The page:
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How Do We Get Kidney Stones?

Numerous studies show that magnesium deficiency may be responsible for kidney stones, a condition that occurs from a build-up of calcium that cannot be efficiently excreted from the body. Risk factors include a history of hypertension and low dietary intake of magnesium.

One of the primary roles of magnesium is to keep calcium from calcifying or solidifying into crystals. In the presence of magnesium deficiency, stones can form from:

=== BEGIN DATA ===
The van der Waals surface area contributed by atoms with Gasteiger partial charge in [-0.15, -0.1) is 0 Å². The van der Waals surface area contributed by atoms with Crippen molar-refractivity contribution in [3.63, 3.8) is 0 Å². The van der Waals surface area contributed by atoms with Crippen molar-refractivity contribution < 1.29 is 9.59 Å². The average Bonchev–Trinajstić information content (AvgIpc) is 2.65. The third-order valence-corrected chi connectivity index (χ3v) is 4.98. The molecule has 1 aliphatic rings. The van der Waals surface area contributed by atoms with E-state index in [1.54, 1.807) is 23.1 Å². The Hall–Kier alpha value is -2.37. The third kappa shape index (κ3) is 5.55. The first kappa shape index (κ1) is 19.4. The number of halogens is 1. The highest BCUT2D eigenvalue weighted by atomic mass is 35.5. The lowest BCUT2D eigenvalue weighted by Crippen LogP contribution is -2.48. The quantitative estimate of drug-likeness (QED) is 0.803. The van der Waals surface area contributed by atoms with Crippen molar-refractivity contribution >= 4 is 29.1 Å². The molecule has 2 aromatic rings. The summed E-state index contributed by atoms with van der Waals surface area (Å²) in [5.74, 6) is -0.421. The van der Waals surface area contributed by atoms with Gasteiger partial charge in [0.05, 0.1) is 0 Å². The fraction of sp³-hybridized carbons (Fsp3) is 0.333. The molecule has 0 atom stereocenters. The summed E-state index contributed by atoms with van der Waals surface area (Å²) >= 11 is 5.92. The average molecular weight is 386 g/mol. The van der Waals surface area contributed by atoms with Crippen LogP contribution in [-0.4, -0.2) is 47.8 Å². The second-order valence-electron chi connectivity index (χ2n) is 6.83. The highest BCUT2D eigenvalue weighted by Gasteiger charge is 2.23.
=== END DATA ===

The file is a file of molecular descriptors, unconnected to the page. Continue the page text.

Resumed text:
• A diet high in sugar, fructose, alcohol, and caffeine which pulls calcium from the bone and excretes it through the kidneys. 
  • Calcium supplementation to the exclusion of magnesium and other minerals. 
  • High levels of oaxalic acid—found in spinach, rhubarb, parsley, chocolate, tea, and coffee—which binds to calcium making it insoluble. 
  • Phosphoric acid found in soft drinks depletes magnesium while eating away at bone.
Again, ample evidence exists for using magnesium to dissolve calcified kidney stones.

In addition to dietary changes, including six to eight glasses of water each day along with an increased intake of green vegetables, nuts and seeds, and whole grains and decreased consumption of sugar, alcohol, coffee, and meat supplementing with added nutrients can help reduce the formation of kidney stones.